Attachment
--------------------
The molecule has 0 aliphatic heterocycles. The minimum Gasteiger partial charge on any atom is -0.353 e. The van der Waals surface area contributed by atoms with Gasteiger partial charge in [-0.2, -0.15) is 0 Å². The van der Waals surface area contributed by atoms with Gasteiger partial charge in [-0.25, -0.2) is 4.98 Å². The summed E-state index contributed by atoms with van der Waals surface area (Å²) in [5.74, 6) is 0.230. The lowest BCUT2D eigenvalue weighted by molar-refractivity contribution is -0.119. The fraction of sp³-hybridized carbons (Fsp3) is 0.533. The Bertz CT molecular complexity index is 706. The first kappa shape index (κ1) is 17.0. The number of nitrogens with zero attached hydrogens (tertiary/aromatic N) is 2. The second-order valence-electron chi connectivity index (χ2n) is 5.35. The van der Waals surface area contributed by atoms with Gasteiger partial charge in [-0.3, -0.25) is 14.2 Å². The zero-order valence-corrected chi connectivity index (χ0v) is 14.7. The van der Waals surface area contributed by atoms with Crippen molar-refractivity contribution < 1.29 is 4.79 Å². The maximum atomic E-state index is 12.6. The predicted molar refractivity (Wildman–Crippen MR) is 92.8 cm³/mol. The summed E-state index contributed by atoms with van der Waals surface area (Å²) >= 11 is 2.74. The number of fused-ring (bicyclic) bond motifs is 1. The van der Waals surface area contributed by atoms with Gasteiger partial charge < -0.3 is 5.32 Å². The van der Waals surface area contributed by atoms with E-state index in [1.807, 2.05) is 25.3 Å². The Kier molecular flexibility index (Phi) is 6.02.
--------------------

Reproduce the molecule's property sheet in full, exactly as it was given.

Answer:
The molecule has 0 aliphatic heterocycles. The minimum Gasteiger partial charge on any atom is -0.353 e. The van der Waals surface area contributed by atoms with Gasteiger partial charge in [-0.2, -0.15) is 0 Å². The van der Waals surface area contributed by atoms with Gasteiger partial charge in [-0.25, -0.2) is 4.98 Å². The summed E-state index contributed by atoms with van der Waals surface area (Å²) in [5.74, 6) is 0.230. The lowest BCUT2D eigenvalue weighted by molar-refractivity contribution is -0.119. The fraction of sp³-hybridized carbons (Fsp3) is 0.533. The Bertz CT molecular complexity index is 706. The first kappa shape index (κ1) is 17.0. The number of nitrogens with zero attached hydrogens (tertiary/aromatic N) is 2. The second-order valence-electron chi connectivity index (χ2n) is 5.35. The van der Waals surface area contributed by atoms with Gasteiger partial charge in [-0.3, -0.25) is 14.2 Å². The zero-order valence-corrected chi connectivity index (χ0v) is 14.7. The van der Waals surface area contributed by atoms with Crippen molar-refractivity contribution < 1.29 is 4.79 Å². The maximum atomic E-state index is 12.6. The predicted molar refractivity (Wildman–Crippen MR) is 92.8 cm³/mol. The summed E-state index contributed by atoms with van der Waals surface area (Å²) >= 11 is 2.74. The number of fused-ring (bicyclic) bond motifs is 1. The van der Waals surface area contributed by atoms with Gasteiger partial charge < -0.3 is 5.32 Å². The van der Waals surface area contributed by atoms with E-state index in [1.807, 2.05) is 25.3 Å². The Kier molecular flexibility index (Phi) is 6.02.